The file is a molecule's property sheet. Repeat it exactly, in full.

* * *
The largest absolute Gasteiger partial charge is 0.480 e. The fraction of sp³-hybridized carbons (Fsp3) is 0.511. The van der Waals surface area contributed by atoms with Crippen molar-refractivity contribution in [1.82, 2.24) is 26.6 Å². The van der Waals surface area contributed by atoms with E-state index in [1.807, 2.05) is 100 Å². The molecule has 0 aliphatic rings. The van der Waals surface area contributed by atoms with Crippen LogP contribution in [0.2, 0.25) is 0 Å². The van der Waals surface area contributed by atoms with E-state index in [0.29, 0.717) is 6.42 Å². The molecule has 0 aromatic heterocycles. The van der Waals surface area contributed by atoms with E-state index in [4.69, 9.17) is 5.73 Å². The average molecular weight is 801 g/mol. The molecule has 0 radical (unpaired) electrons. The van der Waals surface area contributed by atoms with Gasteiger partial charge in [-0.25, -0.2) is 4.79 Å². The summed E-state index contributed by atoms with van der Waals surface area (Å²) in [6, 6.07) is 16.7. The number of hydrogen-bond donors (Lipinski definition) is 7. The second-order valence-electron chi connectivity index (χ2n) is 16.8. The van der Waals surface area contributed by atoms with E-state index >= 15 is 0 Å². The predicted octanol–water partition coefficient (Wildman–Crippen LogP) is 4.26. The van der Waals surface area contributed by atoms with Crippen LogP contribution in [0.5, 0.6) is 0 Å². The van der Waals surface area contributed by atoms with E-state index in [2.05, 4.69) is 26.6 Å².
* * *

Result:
The largest absolute Gasteiger partial charge is 0.480 e. The fraction of sp³-hybridized carbons (Fsp3) is 0.511. The van der Waals surface area contributed by atoms with Crippen molar-refractivity contribution in [1.82, 2.24) is 26.6 Å². The van der Waals surface area contributed by atoms with E-state index in [1.807, 2.05) is 100 Å². The molecule has 0 aliphatic rings. The van der Waals surface area contributed by atoms with Crippen LogP contribution in [0.2, 0.25) is 0 Å². The van der Waals surface area contributed by atoms with E-state index in [0.29, 0.717) is 6.42 Å². The molecule has 0 aromatic heterocycles. The van der Waals surface area contributed by atoms with E-state index in [4.69, 9.17) is 5.73 Å². The average molecular weight is 801 g/mol. The molecule has 0 radical (unpaired) electrons. The van der Waals surface area contributed by atoms with Gasteiger partial charge in [-0.25, -0.2) is 4.79 Å². The summed E-state index contributed by atoms with van der Waals surface area (Å²) in [6, 6.07) is 16.7. The number of hydrogen-bond donors (Lipinski definition) is 7. The second-order valence-electron chi connectivity index (χ2n) is 16.8. The van der Waals surface area contributed by atoms with E-state index >= 15 is 0 Å². The predicted octanol–water partition coefficient (Wildman–Crippen LogP) is 4.26. The van der Waals surface area contributed by atoms with Crippen LogP contribution in [0.5, 0.6) is 0 Å². The van der Waals surface area contributed by atoms with E-state index in [2.05, 4.69) is 26.6 Å².